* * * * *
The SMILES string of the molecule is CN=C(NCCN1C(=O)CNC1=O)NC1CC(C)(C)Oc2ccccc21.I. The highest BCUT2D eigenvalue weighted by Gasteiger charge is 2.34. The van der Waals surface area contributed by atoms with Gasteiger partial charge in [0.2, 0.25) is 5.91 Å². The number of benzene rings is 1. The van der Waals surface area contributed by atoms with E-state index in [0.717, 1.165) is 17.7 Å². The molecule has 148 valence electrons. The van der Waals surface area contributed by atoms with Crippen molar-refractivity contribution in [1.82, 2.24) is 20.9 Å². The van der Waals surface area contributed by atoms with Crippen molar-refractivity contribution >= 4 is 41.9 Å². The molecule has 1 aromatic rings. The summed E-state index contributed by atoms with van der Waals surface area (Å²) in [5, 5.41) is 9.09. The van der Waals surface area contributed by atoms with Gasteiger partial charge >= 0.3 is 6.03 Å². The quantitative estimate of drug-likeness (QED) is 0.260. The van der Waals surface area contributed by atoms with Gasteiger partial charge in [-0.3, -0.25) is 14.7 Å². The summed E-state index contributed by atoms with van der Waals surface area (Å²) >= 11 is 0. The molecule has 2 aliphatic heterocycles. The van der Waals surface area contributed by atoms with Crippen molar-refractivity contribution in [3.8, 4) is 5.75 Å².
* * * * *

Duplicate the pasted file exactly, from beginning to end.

The SMILES string of the molecule is CN=C(NCCN1C(=O)CNC1=O)NC1CC(C)(C)Oc2ccccc21.I. The highest BCUT2D eigenvalue weighted by Gasteiger charge is 2.34. The van der Waals surface area contributed by atoms with Gasteiger partial charge in [0.2, 0.25) is 5.91 Å². The number of benzene rings is 1. The van der Waals surface area contributed by atoms with E-state index in [0.717, 1.165) is 17.7 Å². The molecule has 148 valence electrons. The van der Waals surface area contributed by atoms with Crippen molar-refractivity contribution in [1.82, 2.24) is 20.9 Å². The van der Waals surface area contributed by atoms with Crippen molar-refractivity contribution >= 4 is 41.9 Å². The molecule has 1 aromatic rings. The summed E-state index contributed by atoms with van der Waals surface area (Å²) in [5, 5.41) is 9.09. The van der Waals surface area contributed by atoms with Gasteiger partial charge >= 0.3 is 6.03 Å². The quantitative estimate of drug-likeness (QED) is 0.260. The van der Waals surface area contributed by atoms with Gasteiger partial charge in [-0.3, -0.25) is 14.7 Å². The summed E-state index contributed by atoms with van der Waals surface area (Å²) >= 11 is 0. The molecule has 2 aliphatic heterocycles. The van der Waals surface area contributed by atoms with Crippen molar-refractivity contribution in [3.8, 4) is 5.75 Å².